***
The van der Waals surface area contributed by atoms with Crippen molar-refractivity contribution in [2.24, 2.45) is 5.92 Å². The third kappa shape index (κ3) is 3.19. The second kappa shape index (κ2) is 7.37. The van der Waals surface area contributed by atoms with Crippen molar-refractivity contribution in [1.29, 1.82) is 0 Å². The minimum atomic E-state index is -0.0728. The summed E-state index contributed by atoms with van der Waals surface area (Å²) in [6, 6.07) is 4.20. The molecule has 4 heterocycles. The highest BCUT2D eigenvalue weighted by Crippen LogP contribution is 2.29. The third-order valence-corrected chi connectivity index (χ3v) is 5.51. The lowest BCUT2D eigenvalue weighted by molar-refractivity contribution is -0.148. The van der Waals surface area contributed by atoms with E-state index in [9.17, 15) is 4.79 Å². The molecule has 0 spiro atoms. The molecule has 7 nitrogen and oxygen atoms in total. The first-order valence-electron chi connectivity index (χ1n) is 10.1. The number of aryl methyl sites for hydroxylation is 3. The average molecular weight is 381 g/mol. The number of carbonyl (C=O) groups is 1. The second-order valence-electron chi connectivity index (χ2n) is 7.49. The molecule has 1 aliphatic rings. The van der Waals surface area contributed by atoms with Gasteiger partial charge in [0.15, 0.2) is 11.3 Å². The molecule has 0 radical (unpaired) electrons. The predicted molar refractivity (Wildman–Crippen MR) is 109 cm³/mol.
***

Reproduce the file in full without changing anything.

The van der Waals surface area contributed by atoms with Crippen molar-refractivity contribution in [2.24, 2.45) is 5.92 Å². The third kappa shape index (κ3) is 3.19. The second kappa shape index (κ2) is 7.37. The van der Waals surface area contributed by atoms with Crippen molar-refractivity contribution in [1.29, 1.82) is 0 Å². The minimum atomic E-state index is -0.0728. The summed E-state index contributed by atoms with van der Waals surface area (Å²) in [6, 6.07) is 4.20. The molecule has 4 heterocycles. The highest BCUT2D eigenvalue weighted by Crippen LogP contribution is 2.29. The third-order valence-corrected chi connectivity index (χ3v) is 5.51. The lowest BCUT2D eigenvalue weighted by molar-refractivity contribution is -0.148. The van der Waals surface area contributed by atoms with E-state index in [9.17, 15) is 4.79 Å². The molecule has 0 spiro atoms. The molecule has 7 nitrogen and oxygen atoms in total. The first-order valence-electron chi connectivity index (χ1n) is 10.1. The number of aryl methyl sites for hydroxylation is 3. The average molecular weight is 381 g/mol. The number of carbonyl (C=O) groups is 1. The second-order valence-electron chi connectivity index (χ2n) is 7.49. The molecule has 1 aliphatic rings. The van der Waals surface area contributed by atoms with Gasteiger partial charge in [0.15, 0.2) is 11.3 Å². The molecule has 0 radical (unpaired) electrons. The predicted molar refractivity (Wildman–Crippen MR) is 109 cm³/mol.